3 actions for assessing students’ social-emotional learning skills

Here are components of a social-emotional universal screening approach that can be implemented in a school district regardless of whether students are learning in school or remotely.

A student with a disability who regularly becomes distracted after lunch may be goofing off, feeling overwhelmed by the assignment, or worried about the risk to his family’s health in light of the novel coronavirus.

Having a teacher observe the student’s behavior, as well as that of the rest of his classmates, and using rating scales as a part of universal screenings three times a year, can help in identifying anyone who may need intervention within a multi-tier system of supports to be able to benefit from his education regardless of his circumstances.

“Children come to us with social-emotional deficits like they do academic deficits,” says Patti Wilson, RTI2 coordinator at Clarksville-Montgomery County (Tenn.) School System. “Our job is to identify those [deficits] and teach the skills they need to be successful.”

Wilson’s district uses FastBridge Learning’s Social, Academic, Emotional Behavior Risk Screener, known as SAEBRS for teachers, and mySAEBRS for students, but keep in mind there are other rating scales out there for conducting social-emotional learning assessments.

Here are some of the components of a social-emotional universal screening approach you can implement in your district regardless of whether students are learning in school or remotely:

1. Ask teachers to rate students’ social-emotional skills.

Encourage teachers to respond to questions online about their students’ behavior. SAEBRS asks teachers to take 3 minutes to rate students’ social (externalizing), academic (executive functioning), and emotional (internalizing) behavior in 19 questions. For example, they must rate whether students “almost always, often, sometimes, or never” exhibit:

  • Social behavior
     Disruptive behavior.
     Impulsiveness.
  • Academic behavior
     Preparedness for instruction.
     Difficulty working independently.
  • Emotional behavior
     Withdrawal.
     Worry.

Ensure that teachers only rate students after they have worked with them for four to six weeks and have a well-rounded sense of their personalities, so they do not make snap judgments, Wilson says. “Teachers should know the student and the student’s everyday behavior.”

2. Ask students to rate their own social-emotional skills.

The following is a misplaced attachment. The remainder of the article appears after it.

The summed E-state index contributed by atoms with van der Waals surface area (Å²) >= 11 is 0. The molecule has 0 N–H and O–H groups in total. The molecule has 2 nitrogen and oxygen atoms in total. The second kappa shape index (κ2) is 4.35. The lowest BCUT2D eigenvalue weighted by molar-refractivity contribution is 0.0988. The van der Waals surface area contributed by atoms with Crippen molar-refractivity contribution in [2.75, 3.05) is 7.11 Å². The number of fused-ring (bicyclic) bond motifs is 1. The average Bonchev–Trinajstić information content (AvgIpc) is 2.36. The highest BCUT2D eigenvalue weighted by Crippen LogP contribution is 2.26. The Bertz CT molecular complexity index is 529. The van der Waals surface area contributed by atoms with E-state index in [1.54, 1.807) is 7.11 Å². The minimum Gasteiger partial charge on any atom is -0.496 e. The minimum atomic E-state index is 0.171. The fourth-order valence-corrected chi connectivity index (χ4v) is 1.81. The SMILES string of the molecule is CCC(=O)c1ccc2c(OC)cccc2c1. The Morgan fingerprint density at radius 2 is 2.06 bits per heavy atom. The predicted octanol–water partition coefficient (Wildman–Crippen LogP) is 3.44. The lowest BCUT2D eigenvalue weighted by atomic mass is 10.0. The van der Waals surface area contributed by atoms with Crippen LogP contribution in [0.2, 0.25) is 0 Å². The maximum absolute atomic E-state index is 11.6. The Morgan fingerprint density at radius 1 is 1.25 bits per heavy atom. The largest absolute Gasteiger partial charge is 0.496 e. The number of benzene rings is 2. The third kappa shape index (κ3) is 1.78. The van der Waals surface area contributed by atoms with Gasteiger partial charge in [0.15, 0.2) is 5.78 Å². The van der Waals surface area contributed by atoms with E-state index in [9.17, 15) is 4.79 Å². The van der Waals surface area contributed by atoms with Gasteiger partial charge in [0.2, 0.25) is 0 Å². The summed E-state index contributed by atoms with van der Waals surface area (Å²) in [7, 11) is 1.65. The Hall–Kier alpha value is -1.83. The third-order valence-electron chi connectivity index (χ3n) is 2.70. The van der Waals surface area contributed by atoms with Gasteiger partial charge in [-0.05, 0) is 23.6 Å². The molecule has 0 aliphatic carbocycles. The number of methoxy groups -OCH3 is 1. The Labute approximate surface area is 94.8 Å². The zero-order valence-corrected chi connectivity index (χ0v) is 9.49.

Encourage students to use their computers or tablets to answer questions about their own behavior. The mySAEBRS assessment, for example, asks students to take 5 minutes to answer 20 questions to rate in first person whether “almost always, often, sometimes, or never”:

  • Social behavior
     I have trouble waiting my turn.
     I disrupt class.
  • Academic behavior
     I have trouble working alone.
     I participate in class.
  • Emotional behavior
     I feel sad.
     I am worried.

Teachers may not see signs of worry or anxiety, so it is helpful for students to rate themselves, Wilson says. Students must be in second grade or higher. “It’s fantastic to have the students’ voices,” she says. “But younger students may not be accurate reporters.” Younger students typically don’t have the vocabulary or understanding yet to describe when they are, for example, anxious or depressed.

Recognize that students with autism may not accurately report either. They may say they almost always like interacting with others while not realizing that what they are doing is engaging in an activity near their peers without interacting with them. “The teacher may see that the student doesn’t cooperate well with others and maintains a wide area of personal space,” Wilson says.

If there’s a discrepancy, you can have a discussion about why, Wilson says. “The nice thing about these scales is you can see if the student and teacher have the same perception about the student’s skill set. If you see a huge discrepancy, you can look into why that dichotomy is happening.”

3. Communicate findings to parents.

Rather than focus on the number of disciplinary referrals the student has had or of how many assignments the student has not turned in, use the rating scales to help parents see you are trying to focus on the why and how to help resolve the issue, Wilson says. “We’re not just looking at the kid as a number. We want to collaborate. This makes difficult conversations easier to have.”

Some parents may be defensive about the responses or suggest that their child didn’t take the assessment seriously, Wilson says. You can say you are going to keep an eye on the student to make sure there isn’t a problem if you and the teacher think there is. But most parents see the results as a wake-up call and recognize that their child needs support.

“Assessing this way helps everyone understand our clear purpose,” she says. “No one would ever come to the table and say it’s OK that this student can’t read. So it’s also not OK for this student not to be able to handle stressful situations.”

Cara Nissman covers autism, school psychology, and IEP team issues for Special Ed Connection, a DA sister publication. 

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